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Przybyla v. Przybyla

Court of Appeals of Ohio, Second District, Montgomery

August 3, 2018

JOHN M. PRZYBYLA Plaintiff-Appellee/Cross-Appellant
MICHELLE C. PRZYBYLA Defendant-Appellant/Cross-Appellee

          Trial Court Case No. 2006-DR-665 (Appeal from Domestic Relations Court)




          WELBAUM, P.J.

         {¶ 1} Defendant-Appellant, Michelle Przybyla ("Michelle"), appeals from a judgment modifying her spousal support and denying her motion to show cause. Plaintiff-Appellee/Cross-Appellant, John Przybyla ("John"), has also filed a cross appeal.

         {¶ 2} Michelle presents ten assignments of error, which allege various errors, including: that the trial court lacked jurisdiction to modify support, that the court abused its discretion in modifying support; that the court's decision was against the manifest weight of the evidence; that the court erred in failing to consider income of John's current wife and erred in refusing to add the wife as a party; that the court erred in computing John's alleged support arrearage and in dismissing Michelle's motion to show cause; and that the court erred in finding that John's income for spousal support purposes did not include distributions from redemption of stock. John's sole assignment of error pertains to the trial court's decision to exclude the deposition of his doctor.

         {¶ 3} After considering the assignments of error and the cross-assignment of error, we conclude that they are without merit. Accordingly, the judgment of the trial court will be affirmed.

         I. Facts and Course of Proceedings

         {¶ 4} On June 7, 2006, John filed a complaint seeking a divorce from Michelle. According to the complaint, they were married in July 1975 and had four children, two of whom were emancipated. Of the remaining children, one was nearly 17 years old and the other was 13 years old. Michelle filed an answer and counterclaim for divorce on June 16, 2006.

         {¶ 5} The case did not proceed to trial. Instead, the parties entered into a separation agreement; a divorce decree, incorporating the separation agreement, was then filed on March 9, 2007. When the decree was filed, John was employed by Woolpert, Inc., and Michelle had recently finished school to become a massage therapist. Michelle also had a degree as a registered nurse and was licensed in Ohio, but had not worked during most of the marriage.

         {¶ 6} The parties had substantial assets and few debts. Under the separation agreement, Michelle received $120, 891 in cash, and John received $44, 024. They each later received $52, 000 from the sale of the marital home.

         {¶ 7} John retained $386, 234 in Woolpert stock because company policy required stockholders to be full-time owners of the company and precluded division of this asset.[1]To equalize the assets, Michelle was given $320, 798 in retirement accounts, including $87, 423 in a T. Rowe Price account; $210, 000 from John's Woolpert 401(k) account; $16, 523 in a Fifth Third IRA account; and $6, 852 contained in another Fifth Third IRA account. John retained $5, 111 from the Woolpert 401(k) account. Thus, the respective distribution of assets was $441, 689 for Michelle and $435, 369 for John. After the money received from the sale of the house is added, Michelle received $493, 689 and John received $487, 369.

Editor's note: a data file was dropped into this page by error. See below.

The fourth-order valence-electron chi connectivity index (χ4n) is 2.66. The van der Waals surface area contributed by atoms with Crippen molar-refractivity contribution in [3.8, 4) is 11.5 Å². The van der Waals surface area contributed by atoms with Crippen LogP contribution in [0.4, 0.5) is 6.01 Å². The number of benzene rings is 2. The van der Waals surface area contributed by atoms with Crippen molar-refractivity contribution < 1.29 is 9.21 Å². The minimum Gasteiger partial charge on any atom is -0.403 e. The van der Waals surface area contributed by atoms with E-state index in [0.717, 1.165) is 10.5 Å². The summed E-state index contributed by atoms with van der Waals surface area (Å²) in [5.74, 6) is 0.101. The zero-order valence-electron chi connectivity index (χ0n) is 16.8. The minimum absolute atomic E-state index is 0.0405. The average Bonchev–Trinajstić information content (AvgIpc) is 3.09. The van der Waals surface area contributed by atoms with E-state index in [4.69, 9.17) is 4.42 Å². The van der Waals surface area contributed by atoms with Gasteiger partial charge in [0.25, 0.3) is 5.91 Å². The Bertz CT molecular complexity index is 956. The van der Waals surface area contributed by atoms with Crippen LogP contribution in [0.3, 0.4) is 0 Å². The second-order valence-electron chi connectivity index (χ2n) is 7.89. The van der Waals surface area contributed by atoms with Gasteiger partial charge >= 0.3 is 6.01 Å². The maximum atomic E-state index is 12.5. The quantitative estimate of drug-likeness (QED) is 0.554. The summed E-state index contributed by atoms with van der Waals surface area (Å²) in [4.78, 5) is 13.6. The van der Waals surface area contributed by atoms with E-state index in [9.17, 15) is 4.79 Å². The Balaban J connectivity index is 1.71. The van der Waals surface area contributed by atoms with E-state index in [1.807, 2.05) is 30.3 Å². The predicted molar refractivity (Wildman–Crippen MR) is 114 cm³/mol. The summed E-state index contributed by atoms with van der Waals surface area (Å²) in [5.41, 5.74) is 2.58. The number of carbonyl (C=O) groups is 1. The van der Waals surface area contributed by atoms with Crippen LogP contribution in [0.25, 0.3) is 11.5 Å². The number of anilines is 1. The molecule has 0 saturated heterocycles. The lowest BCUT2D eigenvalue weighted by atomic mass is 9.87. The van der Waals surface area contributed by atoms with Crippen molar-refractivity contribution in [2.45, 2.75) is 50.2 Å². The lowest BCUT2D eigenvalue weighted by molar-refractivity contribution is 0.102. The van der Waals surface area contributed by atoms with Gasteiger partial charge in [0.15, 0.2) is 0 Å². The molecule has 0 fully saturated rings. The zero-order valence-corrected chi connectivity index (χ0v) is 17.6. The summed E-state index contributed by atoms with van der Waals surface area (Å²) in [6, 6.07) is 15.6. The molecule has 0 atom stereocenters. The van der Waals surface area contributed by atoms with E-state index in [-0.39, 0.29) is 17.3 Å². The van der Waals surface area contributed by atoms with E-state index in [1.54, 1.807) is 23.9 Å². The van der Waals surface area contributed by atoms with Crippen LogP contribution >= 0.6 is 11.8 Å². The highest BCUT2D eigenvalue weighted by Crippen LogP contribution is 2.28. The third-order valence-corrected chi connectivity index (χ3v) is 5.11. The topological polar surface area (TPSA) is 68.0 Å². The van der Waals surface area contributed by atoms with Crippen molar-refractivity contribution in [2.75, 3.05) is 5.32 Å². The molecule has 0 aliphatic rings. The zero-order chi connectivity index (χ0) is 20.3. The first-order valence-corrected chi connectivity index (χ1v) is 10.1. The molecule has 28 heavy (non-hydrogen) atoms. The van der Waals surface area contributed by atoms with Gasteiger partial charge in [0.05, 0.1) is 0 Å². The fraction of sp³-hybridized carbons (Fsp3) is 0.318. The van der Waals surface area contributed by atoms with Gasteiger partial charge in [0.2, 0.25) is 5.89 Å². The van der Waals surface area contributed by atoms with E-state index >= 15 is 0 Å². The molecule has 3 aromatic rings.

{¶ 8} In addition, Michelle received one-half of the martial portion of John's defined benefit plan with Woolpert. QDROs were subsequently filed with respect to this asset and the other retirement accounts that Michelle received.

         {¶ 9} The separation agreement also provided for child support and spousal support. John retained custody of the older child, and Michelle was not ordered to pay any child support. John agreed to pay $1, 006 per month in child support for the other child, with support to cease in 2011, when the child turned 18 years old or graduated from high school.

         {¶ 10} Regarding spousal support, the separation agreement contained a provision for payment of spousal support of $3, 750 per month indefinitely, plus certain additional payments based on John's receipt of additional income over $135, 000 as well as bonuses. Additionally, the separation agreement reserved the court's continuing jurisdiction as to the amount and duration of spousal support. Docket #32, Separation Agreement, pp. 3-4.

         {¶ 11} Prior to cessation of child support payments, spousal support was to be paid through the Child Support Enforcement Agency ("CSEA"); after that time, the parties agreed that John would pay spousal support to Michelle by electronically transferring funds from his banking institution to Michelle's banking institution. Id. at p. 7.

         {¶ 12} Neither party appealed from the filing of the divorce decree, and no post-decree motions were filed until November 8, 2016, when John filed a motion to terminate his spousal support obligation. John stated in the motion that he anticipated retiring on March 1, 2017, due to recently discovered health issues.

         {¶ 13} On December 9, 2016, Michelle filed a motion to dismiss John's motion, based on alleged lack of jurisdiction. The same day, Michelle also filed a motion seeking to have John held in contempt. She claimed in the motion that John had failed to pay spousal support and had failed to provide her with verification of any change in his annual income and bonuses received.